P503 Early TNF-antagonist maintenance therapy results in better outcomes than immunomodulators in paediatric Crohn's disease: A multi-centre prospective cohort study
Schneider, R.(1,2);Jacobson, K.(3);Huynh, H.(4);Mack, D.(5);Deslandres, C.(6);deBruyn, J.(7);El-Matary, W.(8);Otley, A.(9);Lawrence, S.(3);Wine, E.(4);Sherlock, M.(10);Critch, J.(11);Jantchou, P.(6);Rashid, M.(9);Carroll, M.(4);Bax, K.(12);Seidman, E.(13);Benchimol, E.(1,2);Ricciuto, A.(1,2);Wu, A.(1);Pullenayegum, E.(2);Walters, T.(1);Nguyen, G.(2);Griffiths, A.(1,2);Church, P.(1,2);
(1)The Hospital for Sick Children, SickKids Inflammatory Bowel Disease Centre- Department of Paediatrics, Toronto, Canada;(2)University of Toronto, Institute of Health Policy Management and Evaluation, Toronto, Canada;(3)B.C. Children’s Hospital, Division of Gastroenterology- Hepatology and Nutrition- Department of Paediatrics, Vancouver, Canada;(4)Stollery Children’s Hospital- University of Alberta, Division of Paediatric Gastroenterology and Nutrition- Department of Pediatrics, Edmonton, Canada;(5)Children’s Hospital of Eastern Ontario- University of Ottawa, Inflammatory Bowel Disease Centre- Department of Paediatrics, Ottawa, Canada;(6)Centre hospitalier universitaire Sainte-Justine, Gastroenterology- Hepatology- and Nutrition, Montreal, Canada;(7)Alberta Children’s Hospital- University of Calgary, Pediatric Gastroenterology- Hepatology & Nutrition, Calgary, Canada;(8)Winnipeg Children’s Hospital- Max Rady College of Medicine- University of Manitoba, Paediatric Gastroenterology, Winnipeg, Canada;(9)IWK Health Centre, Division of Gastroenterology- Department of Paediatrics, Halifax, Canada;(10)McMaster Children's Hospital, Division of Gastroenterology- Department of Paediatrics, Hamilton, Canada;(11)Janeway Children’s Health and Rehabilitation Centre, Division of Gastroenterology, Newfoundland, Canada;(12)Children’s Hospital London Health Sciences Centre, Division of Gastroenterology- Hepatology- and Nutrition- Department of Paediatrics, London, Canada;(13)Montreal Children's Hospital- McGill University Health Centre, Division of Gastroenterology and Nutrition, Montreal, Canada; Canadian Children Inflammatory Bowel Disease Network
Early initiation of TNF-antagonist (aTNF) therapy for Crohn’s disease (CD) is associated with greater clinical and endoscopic improvement but trialing an immunomodulator (IM) first remains common in paediatrics. This study aimed to determine if early aTNF is superior to IM maintenance therapy in paediatric luminal CD.
Children 2-17 years old with newly diagnosed CD were enrolled prospectively at one of 12 sites of the Canadian Children IBD Network. Patients with luminal inflammatory disease receiving IM or aTNF-based first maintenance therapy, following induction with steroids, exclusive enteral nutrition (EEN), or aTNF, were included. Those with perianal disease as the sole indication for aTNF were excluded. The primary outcome was sustained steroid-free clinical remission, defined by the short Pediatric CD Activity Index, at 6, 12, and 18 months, while continuing initial maintenance. A secondary outcome was combined sustained steroid-free clinical and endoscopic remission by 18 months, defined as the absence of ulcers at follow-up colonoscopy when ulcers were present at baseline. Multivariable logistic regression modeled the propensity of receiving aTNF maintenance therapy and 1:1 Greedy matching, without replacement, was used to match each of the participants who received aTNF with a participant who received an IM. The primary outcome was analyzed in the whole cohort, and in the subgroup receiving steroids or EEN as induction, using a Chi-square test, as well as in the matched group with a McNemar’s test, generalized estimating equation (GEE), and with a mixed model to account for clustering by centre. Sensitivity analyses with inverse probability treatment weights using GEE were performed.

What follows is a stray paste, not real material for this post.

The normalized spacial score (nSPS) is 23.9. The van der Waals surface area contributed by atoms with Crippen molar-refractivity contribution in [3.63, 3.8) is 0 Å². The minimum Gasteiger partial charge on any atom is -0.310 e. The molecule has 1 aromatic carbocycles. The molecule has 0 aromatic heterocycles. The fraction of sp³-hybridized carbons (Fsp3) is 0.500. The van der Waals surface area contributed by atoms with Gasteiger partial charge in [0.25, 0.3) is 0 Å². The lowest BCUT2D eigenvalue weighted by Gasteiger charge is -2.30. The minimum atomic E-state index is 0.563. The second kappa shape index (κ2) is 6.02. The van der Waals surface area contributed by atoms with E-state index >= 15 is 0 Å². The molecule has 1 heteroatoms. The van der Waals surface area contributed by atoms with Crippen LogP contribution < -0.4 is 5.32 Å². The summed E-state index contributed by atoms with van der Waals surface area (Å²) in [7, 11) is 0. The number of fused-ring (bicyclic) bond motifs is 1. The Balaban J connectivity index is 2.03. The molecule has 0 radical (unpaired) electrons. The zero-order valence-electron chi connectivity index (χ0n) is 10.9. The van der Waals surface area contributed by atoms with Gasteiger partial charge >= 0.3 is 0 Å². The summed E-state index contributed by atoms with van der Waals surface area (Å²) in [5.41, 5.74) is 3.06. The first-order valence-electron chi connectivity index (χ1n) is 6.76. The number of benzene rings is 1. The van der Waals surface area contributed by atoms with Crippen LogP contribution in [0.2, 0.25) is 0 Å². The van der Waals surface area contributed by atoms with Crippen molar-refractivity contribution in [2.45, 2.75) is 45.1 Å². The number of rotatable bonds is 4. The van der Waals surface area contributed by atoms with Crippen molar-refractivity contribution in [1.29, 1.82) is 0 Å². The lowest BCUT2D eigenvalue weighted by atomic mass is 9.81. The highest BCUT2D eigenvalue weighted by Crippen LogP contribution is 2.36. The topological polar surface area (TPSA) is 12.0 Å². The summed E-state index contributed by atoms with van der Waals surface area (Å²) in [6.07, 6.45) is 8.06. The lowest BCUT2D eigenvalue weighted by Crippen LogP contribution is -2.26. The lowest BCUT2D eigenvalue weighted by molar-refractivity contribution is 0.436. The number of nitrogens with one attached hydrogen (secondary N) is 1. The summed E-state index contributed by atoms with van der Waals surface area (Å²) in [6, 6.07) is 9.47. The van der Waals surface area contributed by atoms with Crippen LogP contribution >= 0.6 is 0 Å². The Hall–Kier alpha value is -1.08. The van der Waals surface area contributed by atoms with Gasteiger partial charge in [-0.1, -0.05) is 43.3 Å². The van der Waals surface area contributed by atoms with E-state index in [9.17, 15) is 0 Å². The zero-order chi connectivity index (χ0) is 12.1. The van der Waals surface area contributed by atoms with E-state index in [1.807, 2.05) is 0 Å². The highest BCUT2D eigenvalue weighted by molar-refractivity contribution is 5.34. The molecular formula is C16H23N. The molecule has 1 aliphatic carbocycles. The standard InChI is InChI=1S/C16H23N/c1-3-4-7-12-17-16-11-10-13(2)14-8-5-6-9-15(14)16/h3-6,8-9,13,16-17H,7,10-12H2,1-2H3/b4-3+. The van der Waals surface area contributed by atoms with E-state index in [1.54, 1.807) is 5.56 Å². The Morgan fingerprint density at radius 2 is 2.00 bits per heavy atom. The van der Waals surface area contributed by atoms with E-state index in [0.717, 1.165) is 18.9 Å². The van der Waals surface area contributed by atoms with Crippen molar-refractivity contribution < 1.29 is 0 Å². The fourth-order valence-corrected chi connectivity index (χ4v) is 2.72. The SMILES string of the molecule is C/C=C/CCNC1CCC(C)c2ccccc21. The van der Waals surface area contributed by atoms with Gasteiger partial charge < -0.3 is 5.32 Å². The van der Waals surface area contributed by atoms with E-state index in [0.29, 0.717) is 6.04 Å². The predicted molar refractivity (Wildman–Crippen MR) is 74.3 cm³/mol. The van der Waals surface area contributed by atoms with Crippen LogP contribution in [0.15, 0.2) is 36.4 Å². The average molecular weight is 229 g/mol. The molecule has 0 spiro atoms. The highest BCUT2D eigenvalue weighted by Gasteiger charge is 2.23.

Among children with CD enrolled in the inception cohort study between 01/2014 and 12/2018, 464 met inclusion criteria and received IM (n=284) or aTNF (n=180 of whom 88 received steroids or EEN induction) as first maintenance therapy (Table 1). 162 patients were included in the matched cohort. In every analysis, more of the aTNF group achieved sustained 18-month steroid-free clinical remission, despite more severe baseline disease (Figure 1). The result remained significant in sensitivity analyses (Table 2). In patients with ulcers at baseline, 57.1% of the aTNF group versus 4.6% of the IM group achieved sustained steroid-free clinical remission and endoscopic remission by 18 months (p<0.001).
In this paediatric cohort, aTNF was superior to IM as first maintenance therapy. These results may help advocate for better access and funding for early aTNF therapy in paediatric CD.